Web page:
This acropora came from my friend Drew, and it's unlike other red acropora species. This is not a "red planet" though. It's a very hardy acro, and once settled in will grow into tabletop shapes. In these pictures, you'll see it from a few different angles. Under normal daylight spectrum, this coral is basically red with white tips. The polyps extend to make it somewhat hairy, but it's not in the A. millepora family. This coral is so much more beautiful under full actinic lighting, with a deep red body with purple-blue tips.
The pink Stylophora coral is similar to other corals like Porites and Pocillopora. Often referred to as Cat's Paw, this rigid coral grows nicely into a stunning colony. Maintain good water quality and adequate lighting and you'll have similar results.
This purple coral is called Porites, as far as I know. It has a nice structure to it, and extends small polyps while the lights are on. At night, they extend a little bit more, giving this coral a furry appearance. It came with a black acro crab that likes to move from this coral to a neighboring one. I had it under PC lighting in my 29g.
Montipora digitata is one of the easiest of the SPS corals to keep. It is extremely fragile, and can be broken accidentally or intentionally. This is a reddish-orange specimen, but it comes in many colors. As long as you maintain NSW (Natural Sea Water) parameters and have good intense lighting, it will grow well.
About the size of a one dollar coin, this patch is Montipora digitata. It grew from a tiny puddle, and after several months new branches formed. The polyps are orange, and it looks very vibrant in person. The coral encrusts to the rock to anchor itself before the piece can begin to form a colony.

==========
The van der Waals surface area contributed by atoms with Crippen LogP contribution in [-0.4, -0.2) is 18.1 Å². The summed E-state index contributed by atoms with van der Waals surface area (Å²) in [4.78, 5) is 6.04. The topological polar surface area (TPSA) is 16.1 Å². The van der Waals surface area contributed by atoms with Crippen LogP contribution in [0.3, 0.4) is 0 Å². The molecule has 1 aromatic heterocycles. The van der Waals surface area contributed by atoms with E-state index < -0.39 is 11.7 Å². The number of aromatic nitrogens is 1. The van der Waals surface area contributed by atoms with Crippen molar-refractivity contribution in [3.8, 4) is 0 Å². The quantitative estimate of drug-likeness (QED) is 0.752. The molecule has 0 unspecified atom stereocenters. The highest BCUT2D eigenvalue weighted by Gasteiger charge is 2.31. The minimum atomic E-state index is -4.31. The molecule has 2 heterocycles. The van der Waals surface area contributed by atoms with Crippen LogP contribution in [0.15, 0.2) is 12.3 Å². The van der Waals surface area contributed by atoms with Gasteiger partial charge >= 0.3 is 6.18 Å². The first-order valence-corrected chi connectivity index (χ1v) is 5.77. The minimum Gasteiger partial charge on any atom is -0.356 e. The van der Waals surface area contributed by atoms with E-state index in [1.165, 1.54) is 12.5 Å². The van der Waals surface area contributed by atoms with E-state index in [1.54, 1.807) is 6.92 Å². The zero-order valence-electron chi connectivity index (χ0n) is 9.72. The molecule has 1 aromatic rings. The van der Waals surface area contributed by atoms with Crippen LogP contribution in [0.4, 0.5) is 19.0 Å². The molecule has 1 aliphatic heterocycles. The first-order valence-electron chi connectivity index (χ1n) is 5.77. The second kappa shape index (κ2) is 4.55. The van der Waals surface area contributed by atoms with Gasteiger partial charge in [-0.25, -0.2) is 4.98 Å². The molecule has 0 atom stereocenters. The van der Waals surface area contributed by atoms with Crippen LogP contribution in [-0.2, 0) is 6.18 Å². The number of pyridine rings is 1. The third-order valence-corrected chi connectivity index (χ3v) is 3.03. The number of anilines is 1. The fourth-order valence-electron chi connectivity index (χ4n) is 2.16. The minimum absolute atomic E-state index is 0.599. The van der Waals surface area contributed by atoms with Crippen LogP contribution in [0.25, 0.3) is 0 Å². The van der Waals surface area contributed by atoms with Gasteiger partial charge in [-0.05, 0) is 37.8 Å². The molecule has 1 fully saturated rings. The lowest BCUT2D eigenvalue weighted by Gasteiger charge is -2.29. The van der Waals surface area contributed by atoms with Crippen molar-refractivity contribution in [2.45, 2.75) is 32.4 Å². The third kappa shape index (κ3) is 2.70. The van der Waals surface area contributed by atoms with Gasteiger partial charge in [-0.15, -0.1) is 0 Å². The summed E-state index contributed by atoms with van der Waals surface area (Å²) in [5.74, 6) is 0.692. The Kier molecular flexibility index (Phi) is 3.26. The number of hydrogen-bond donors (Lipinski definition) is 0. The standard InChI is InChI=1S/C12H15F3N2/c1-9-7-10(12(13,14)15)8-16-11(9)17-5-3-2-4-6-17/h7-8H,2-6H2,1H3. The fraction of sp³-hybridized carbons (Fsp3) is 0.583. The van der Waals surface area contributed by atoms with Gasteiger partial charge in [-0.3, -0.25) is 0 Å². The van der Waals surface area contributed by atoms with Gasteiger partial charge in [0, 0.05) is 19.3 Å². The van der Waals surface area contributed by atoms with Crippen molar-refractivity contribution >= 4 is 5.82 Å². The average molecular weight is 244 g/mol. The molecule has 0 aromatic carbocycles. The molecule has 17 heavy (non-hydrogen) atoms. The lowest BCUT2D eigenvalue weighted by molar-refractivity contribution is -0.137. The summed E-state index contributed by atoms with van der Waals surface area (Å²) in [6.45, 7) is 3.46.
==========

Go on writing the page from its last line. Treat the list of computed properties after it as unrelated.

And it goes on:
This Acropora milleopora arrived in pretty bad shape, with 25% of it dead. Although it was beige, it has colored up and looks light purple now. The dead branches (visible above) were removed to allow the rest of the colony to enjoy better circulation. It was suggested that I frag it into three pieces, but I decided to leave it alone and it did fine.
Hydnophora is a pretty SPS coral, but carries a very powerful sting. If other corals come into contact with it, they will often lose. This one is a Plating Hydnophora, rather than the more common branching kind. Strong light, reef parameters, and good flow are all requirements that must be met.
Originally identified as Fire Coral, I was later informed that this is Distichopora sp. From an article by Brad Ward, this coral grows primarily in cave structures of the reef and is non-photosynthetic. Amazingly, the color goes through the entire skeleton even though it grows in complete darkness. I put this piece in a cave structure of my tank but it didn't do well, so I moved it out into the open where it would get better flow.
Like the regular Tubastrea (Sun coral), black suncorals need to be fed to stay healthy and grow. They open up in total darkness. What makes the black one different is the branching growth with polyps pointing in all different directions. The skin may be black, or it may be deep green like mine. When the polyps open up, they appear to be dark green, but slightly translucent. Gorgeous creature worth the effort, meaning regular target feedings to keep it happy throughout the week.
Look at this thing, lit up with an Azurelite after lights out.